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Thought experiments in science

Are thought experiments nothing more than verbal arguments in disguise, or do they have a different status and come close in their persuasiveness to actual experiments?

Sir Isaac Newton
Sir Isaac Newton

Dr. Marius Cohen Galileo

Titus Lucretius (Lucretius) Crocus was a Roman poet and philosopher who lived in the first century BC. In his work "On the Nature of Things" he tried to prove the infinity of space through this thought experiment: suppose space has a limit. If someone approaches this border and throws a spear at him, then either the spear will cross what we mistakenly thought was the border and thus we will be proven wrong, or the spear will recoil back. However, in order for the spear to recoil, some body (a wall, for example) must stand in its way, and since this body needs to be located beyond the border, then again it is not a real border to the space.

We do not want to discuss here the validity of Lucretius's argument, but to show how thought experiments, which are often identified with modern physics, accompany us throughout the history of human reason. The ability to conceive a thought experiment is a by-product of our ability to predict the results of a possible action based on our knowledge of the world. We use our imagination and our understanding of how the world works to hypothesize the possible outcomes of an experiment, which we are usually unable or unwilling to actually perform. It was clear to Lucretius that it was not possible to go as far as a place that might be considered the limit of space, but this did not prevent the philosopher from speculating what would happen if someone succeeded in doing so.

In the modern era, there are many thinkers and scientists who proposed thought experiments, the most famous of which are: Galileo Galilei, Isaac Newton, James Clerk Maxwell, Albert Einstein and Ernst Mach. The purpose of these imaginary experiments is often to convince of the truth or falsity of a principle or theory, and many of them have become classics of modern science.

But what is the epistemological and scientific status of thought experiments? Some argue that such experiments are nothing more than ordinary arguments that use figurative language, while others believe that thought experiments have a special status and are different from verbal arguments, and have a persuasive ability approaching that of ordinary, actual laboratory experiments. So that we can discuss the different positions regarding the status of thought experiments in science, we will review two of the most famous thought experiments (without discussing their validity).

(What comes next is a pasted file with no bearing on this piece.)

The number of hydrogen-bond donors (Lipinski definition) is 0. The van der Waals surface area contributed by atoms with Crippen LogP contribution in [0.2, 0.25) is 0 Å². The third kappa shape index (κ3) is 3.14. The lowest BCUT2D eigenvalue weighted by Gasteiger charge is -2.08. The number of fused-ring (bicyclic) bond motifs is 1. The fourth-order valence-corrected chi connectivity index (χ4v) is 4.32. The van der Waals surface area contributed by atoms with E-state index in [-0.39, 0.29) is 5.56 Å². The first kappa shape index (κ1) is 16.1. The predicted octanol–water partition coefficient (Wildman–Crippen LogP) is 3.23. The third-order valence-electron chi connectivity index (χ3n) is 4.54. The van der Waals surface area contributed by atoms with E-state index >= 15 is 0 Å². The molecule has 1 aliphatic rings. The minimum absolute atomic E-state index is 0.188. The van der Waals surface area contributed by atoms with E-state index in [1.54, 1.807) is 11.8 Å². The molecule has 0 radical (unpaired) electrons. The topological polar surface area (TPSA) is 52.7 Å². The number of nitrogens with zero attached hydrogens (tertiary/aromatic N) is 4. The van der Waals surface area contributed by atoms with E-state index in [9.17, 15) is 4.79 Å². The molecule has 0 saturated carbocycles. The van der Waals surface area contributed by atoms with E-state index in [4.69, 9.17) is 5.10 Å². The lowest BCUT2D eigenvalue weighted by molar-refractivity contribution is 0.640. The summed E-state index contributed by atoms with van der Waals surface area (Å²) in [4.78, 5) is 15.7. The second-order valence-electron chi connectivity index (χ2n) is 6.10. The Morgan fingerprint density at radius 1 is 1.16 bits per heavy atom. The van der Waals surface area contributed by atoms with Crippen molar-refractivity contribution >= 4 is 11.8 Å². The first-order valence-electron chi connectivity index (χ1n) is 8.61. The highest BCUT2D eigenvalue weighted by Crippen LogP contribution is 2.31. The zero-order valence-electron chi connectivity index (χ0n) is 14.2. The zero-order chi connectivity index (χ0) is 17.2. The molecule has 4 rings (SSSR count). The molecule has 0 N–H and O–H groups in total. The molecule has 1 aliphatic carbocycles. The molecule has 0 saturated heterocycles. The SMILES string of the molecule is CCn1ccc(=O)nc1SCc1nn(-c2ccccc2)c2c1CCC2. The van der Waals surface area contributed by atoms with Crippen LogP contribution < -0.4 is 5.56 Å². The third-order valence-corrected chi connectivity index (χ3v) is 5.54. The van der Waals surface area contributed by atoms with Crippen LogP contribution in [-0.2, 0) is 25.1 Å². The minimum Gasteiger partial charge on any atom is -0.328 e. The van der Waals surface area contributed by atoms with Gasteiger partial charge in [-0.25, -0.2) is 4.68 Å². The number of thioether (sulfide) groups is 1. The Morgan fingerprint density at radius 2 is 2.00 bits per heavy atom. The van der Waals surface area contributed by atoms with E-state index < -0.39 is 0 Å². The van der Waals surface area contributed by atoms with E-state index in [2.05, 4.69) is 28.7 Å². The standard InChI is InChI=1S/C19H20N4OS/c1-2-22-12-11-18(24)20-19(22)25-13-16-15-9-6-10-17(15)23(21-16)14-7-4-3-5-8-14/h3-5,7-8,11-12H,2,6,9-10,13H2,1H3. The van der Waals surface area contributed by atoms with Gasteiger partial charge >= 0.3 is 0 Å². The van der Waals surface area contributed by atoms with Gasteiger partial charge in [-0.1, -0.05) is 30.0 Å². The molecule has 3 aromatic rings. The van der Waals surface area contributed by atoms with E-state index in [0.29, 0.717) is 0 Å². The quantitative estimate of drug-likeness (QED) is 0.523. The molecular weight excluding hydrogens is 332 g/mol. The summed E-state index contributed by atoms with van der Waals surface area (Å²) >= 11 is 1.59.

Galileo vs. Aristotle

Aristotle, the great philosopher from the fourth century BC, claimed that the heavier a body is, the faster it falls. Almost two thousand years later, Galileo Galilei, the pioneer of modern science, showed that all bodies fall with a uniform acceleration, regardless of their body weight, and this on the condition that the resistance of the medium in which they move is negligible.

Galileo was the first naturalist to apply empirical and mathematical methods in his studies, but he also devised thought experiments, including a thought experiment whose purpose was to disprove Aristotle's statement about falling bodies: Suppose Aristotle is right, and when two bodies of different weights are dropped together, the heavier body falls faster . We can ask: what will happen if we attach the two bodies and create one big body from them? On the one hand, the entire system is heavier than the heavy body alone, and therefore it should fall faster than it; And on the other hand, the light body, which should fall more slowly than the heavy body, will delay the fall of the heavy body somewhat, and therefore the (heavier) system will actually fall more slowly than the heavy body alone.

Since Aristotle's assumption that the heavier a body is, the faster it falls leads to a contradiction, we have no choice, argued Galileo, but to reject it and replace it with the assumption that the speed of the fall of bodies does not depend on their weight.

Einstein made a real contribution to the development of quantum theory at the beginning of the 20th century, but his far-reaching conclusions regarding the nature of reality aroused opposition in him, since, among other things, these surprising things are implied in it:
1. At the microscopic level, nature is not deterministic: physical state A may develop into physical state B1 or another physical state B2 under exactly the same conditions.
2. There are pairs of sizes that cannot be precisely defined together for a given body. So, for example, if we measure the exact speed of a particle, its exact location will not be defined, and if we measure its exact location, it will be its speed that will not be defined (and not due to measurement limitations, but due to an essential property of nature, called the uncertainty principle). The type of measurement is the one that determines which of the attributes receives a precise value and which remains undefined.

Albert Einstein, Boris Podolsky (Podolsky) and Nathan Rosen (Rosen) conceived in the 30s a thought experiment that was supposed to disprove these conclusions of quantum theory (after its publication the thought experiment was called "EPR", as the initials of the names of these physicists) , and here is a simplified version of it: conservation laws allow us to send two particles in opposite directions, so that the two must be correlated in certain properties (for example, in their speeds) even when they are far apart. However, if these properties will not be defined until they are measured and will be determined randomly during the measurement (when the measurements are carried out on both particles at the same time), then having a correlation between the properties of the particles means transferring information between them at a speed higher than the speed of light, which according to the theory of relativity is not possible.